Pogo: an inspired menu for kids - and adults | First Bite | Indy Week
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Pogo: an inspired menu for kids - and adults 

The Pogo Stix, 
a variety of meats on sticks, are served here 
with black bean salad.

Photo by Jeremy M. Lange

The Pogo Stix, a variety of meats on sticks, are served here with black bean salad.

If you're looking for a quick and casual lunch, it can be challenging to find the ideal spot in downtown Raleigh. Several fine places offer good food and ambiance, but they're more suited to hour-long lunch breaks or marathon business lunches with a side of deal-making. You could seek out a food truck, but once you've purchased your meal, there's the matter of finding a place to eat it.

An unlikely location has bounced onto the scene as a mid-range casual lunch choice: Pogo, the restaurant tucked away in the Marbles Kids Museum. Pogo may look exactly like what it is, a museum cafeteria, but its food belies the surroundings.

Since Pogo is housed in a children's museum, it's natural that a sizeable portion of the menu is aimed at the preschool-to-grade school set. Kids seem to love the Pogo Stix, which consist of your choice of chicken, beef, shrimp or veggies on a skewer. Who wouldn't love a dish that is both tasty and can be used to repeatedly poke your annoying brother or sister? Other kid-friendly options include non-fussy sandwiches such as grilled cheese, PB&J and ham, plus basic burgers and hot dogs. French fries and mac and cheese have obvious kid appeal, and treats such as LocoPops, cookies and cupcakes will end almost any youngster's meal with a smile.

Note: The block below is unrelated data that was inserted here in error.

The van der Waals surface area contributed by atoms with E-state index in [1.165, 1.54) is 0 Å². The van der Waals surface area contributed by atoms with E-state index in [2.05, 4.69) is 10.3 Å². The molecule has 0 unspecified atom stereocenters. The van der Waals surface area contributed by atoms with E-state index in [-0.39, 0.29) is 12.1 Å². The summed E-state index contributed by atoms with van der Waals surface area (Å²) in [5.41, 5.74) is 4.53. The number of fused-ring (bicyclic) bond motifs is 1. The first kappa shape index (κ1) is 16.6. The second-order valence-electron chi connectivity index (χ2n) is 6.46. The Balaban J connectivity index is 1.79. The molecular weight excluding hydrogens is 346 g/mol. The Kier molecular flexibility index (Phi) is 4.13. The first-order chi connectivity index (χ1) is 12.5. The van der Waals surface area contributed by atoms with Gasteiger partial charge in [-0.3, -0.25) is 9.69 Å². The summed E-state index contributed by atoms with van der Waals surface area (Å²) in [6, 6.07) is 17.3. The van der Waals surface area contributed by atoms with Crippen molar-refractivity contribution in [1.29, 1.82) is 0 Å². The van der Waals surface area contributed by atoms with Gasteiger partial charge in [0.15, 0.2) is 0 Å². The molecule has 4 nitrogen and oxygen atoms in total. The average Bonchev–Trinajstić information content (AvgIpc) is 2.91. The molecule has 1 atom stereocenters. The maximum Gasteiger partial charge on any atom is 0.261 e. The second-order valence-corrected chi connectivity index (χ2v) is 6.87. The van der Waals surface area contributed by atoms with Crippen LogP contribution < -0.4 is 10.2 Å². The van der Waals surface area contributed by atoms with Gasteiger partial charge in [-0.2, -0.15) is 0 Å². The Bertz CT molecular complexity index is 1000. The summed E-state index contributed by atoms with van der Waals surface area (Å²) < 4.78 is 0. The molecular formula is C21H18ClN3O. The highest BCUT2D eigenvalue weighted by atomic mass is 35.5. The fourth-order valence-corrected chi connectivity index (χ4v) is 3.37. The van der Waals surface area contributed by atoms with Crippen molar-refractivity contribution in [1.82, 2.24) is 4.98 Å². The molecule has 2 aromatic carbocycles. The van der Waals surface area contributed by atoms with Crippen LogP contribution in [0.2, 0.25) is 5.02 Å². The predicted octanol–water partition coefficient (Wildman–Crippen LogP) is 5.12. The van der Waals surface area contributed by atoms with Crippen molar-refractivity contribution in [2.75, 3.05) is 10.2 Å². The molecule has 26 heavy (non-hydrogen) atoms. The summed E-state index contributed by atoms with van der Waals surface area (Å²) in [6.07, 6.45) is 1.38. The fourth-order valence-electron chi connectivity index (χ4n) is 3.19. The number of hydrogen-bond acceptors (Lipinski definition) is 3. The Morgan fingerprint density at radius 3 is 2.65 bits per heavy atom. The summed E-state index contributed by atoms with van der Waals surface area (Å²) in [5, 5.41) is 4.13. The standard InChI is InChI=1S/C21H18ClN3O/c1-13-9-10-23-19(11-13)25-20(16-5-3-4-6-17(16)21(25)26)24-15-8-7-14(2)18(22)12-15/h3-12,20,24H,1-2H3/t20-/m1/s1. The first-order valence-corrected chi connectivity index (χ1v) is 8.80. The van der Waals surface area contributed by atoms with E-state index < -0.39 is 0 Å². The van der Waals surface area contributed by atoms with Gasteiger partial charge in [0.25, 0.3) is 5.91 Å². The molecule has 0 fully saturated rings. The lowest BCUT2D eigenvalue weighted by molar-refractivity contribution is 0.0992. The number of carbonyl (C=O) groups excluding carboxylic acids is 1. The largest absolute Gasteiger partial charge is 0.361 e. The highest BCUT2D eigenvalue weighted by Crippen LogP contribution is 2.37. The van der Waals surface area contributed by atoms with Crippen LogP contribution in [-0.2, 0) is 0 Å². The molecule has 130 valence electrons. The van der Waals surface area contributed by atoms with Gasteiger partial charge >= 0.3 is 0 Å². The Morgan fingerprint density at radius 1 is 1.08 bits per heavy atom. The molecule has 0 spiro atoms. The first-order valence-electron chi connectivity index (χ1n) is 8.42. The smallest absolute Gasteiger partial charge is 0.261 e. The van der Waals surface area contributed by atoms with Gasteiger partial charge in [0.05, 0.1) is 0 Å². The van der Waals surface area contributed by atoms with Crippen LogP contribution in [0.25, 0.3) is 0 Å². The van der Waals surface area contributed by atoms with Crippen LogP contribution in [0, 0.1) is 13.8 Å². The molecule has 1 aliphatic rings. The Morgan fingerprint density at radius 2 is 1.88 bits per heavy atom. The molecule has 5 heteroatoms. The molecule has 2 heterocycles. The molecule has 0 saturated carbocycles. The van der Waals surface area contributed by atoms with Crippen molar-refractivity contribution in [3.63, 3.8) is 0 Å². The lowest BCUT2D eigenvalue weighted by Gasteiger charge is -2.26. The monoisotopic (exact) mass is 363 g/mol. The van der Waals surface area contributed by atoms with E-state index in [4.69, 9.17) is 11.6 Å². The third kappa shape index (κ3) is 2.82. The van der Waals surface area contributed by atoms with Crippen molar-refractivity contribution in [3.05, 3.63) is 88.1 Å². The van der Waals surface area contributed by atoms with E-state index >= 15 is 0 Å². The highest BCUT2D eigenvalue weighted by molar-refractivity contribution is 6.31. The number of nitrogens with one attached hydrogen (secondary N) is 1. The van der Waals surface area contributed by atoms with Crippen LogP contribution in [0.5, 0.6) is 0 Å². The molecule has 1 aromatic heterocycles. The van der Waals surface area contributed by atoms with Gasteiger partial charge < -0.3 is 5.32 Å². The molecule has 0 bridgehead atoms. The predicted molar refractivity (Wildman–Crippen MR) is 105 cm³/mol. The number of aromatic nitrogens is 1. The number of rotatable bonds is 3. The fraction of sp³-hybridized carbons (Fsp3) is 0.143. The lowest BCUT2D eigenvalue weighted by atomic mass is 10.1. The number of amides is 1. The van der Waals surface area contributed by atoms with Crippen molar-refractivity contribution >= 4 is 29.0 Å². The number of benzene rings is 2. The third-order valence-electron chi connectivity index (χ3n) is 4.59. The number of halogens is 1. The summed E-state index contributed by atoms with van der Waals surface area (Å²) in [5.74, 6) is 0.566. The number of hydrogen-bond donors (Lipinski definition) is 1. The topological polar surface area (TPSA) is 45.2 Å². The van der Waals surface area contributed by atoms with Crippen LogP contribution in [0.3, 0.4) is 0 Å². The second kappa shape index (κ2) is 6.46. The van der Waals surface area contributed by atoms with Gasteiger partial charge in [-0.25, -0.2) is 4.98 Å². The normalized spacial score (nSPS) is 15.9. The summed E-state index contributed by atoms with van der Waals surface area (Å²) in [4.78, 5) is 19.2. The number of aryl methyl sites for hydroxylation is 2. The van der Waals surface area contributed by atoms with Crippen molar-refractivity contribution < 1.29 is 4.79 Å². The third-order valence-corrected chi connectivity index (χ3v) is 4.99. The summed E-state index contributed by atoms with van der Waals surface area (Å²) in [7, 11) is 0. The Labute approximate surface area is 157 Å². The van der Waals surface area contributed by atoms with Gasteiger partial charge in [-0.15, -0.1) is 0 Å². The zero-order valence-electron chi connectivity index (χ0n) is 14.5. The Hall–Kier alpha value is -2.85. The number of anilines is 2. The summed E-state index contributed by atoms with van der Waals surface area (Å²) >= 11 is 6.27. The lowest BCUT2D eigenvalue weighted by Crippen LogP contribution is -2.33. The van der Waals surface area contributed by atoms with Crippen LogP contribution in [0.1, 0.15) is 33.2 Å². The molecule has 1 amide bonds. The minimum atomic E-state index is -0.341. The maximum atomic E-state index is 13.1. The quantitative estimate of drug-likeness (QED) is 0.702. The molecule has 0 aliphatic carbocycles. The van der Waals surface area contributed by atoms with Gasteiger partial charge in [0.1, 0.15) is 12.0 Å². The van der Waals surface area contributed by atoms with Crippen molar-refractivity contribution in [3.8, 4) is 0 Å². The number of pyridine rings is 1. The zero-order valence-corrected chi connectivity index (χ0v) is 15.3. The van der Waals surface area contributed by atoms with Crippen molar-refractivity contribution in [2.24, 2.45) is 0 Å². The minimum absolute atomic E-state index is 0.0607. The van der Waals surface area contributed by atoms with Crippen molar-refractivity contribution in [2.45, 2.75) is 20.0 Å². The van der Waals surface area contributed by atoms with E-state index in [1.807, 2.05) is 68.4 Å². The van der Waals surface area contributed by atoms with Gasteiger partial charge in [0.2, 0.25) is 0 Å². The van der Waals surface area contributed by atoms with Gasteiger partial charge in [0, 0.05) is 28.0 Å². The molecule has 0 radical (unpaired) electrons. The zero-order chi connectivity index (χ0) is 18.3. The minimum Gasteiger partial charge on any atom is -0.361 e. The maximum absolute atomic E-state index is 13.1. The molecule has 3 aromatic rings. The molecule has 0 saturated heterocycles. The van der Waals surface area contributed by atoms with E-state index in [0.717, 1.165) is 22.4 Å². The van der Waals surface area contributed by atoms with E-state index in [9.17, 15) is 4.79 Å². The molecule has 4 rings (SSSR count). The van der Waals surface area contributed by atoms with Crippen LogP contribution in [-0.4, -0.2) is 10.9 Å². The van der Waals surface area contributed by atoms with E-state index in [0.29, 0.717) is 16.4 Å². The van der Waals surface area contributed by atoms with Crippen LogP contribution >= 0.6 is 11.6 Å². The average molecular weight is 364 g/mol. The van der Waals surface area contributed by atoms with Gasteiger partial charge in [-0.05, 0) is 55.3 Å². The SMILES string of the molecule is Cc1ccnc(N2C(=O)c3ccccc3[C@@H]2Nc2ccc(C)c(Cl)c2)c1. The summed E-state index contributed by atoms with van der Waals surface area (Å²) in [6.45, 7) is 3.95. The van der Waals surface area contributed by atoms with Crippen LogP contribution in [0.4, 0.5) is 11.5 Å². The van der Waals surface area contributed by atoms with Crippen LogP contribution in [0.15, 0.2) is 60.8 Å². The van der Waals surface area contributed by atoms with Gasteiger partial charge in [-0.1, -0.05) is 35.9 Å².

Even sans kids, adults might want to pop in for a quick lunch. The Thai chicken salad is dressed in ginger-orange sauce with generous bits of meat, crunchy noodles and a subtle amount of spice that sneaks up on your palate. Alternatively, you could order the Thai wrap, in which a spinach tortilla envelopes sesame chicken and spicy slaw.

If lunchtime means sandwich time, you can build your own burger, beginning with grass-fed North Carolina beef (or for vegetarians, a black bean burger). You can choose from panini such as the Don Tomasino (ham, mozzarella, basil and tomato with a balsamic glaze) and the French Press (roast beef, sautéed onions, peppers and cheese—get it on the cibatta bread).

Sides include black beans, green beans, broccoli salad, sautéed vegetables and potato salad. Fried okra is also available, but pan-seared okra would be more apt. It is served in a translucent golden coat of batter, with little to no crunch when you bite into it. If you don't mind your okra being soft to the teeth, then you may love it, but I will remain true to my Deep South roots and pass next time.

Unexpectedly Pogo offers beer and wine. Although the selection is small, there is a reasonably good spread of styles and tastes. North Carolina beers on tap include a Pickwick Mild Ale from Hillsborough-based Mystery Brewing and a wheat beer from Mother Earth Brewing in Kinston.

Belly up to the counter and perch on a tall chair, where you watch the two TVs behind it. (On a recent morning one was tuned to Nick and the other to The Cartoon Network.) Background music consists of the likes of Pink, Fleetwood Mac and Gotye. When the weather is nice you can escape the cafeteria ambiance and sit in the patio area. That is an especially welcome option when the restaurant is crowded, as the inside noise can reach a medium-sized din.

Pogo's emergence provides downtown diners a welcome option for a meal that may be cafeteria-quick but is often a cut above cafeteria quality.

This article appeared in print with the headline "Go ahead and jump."



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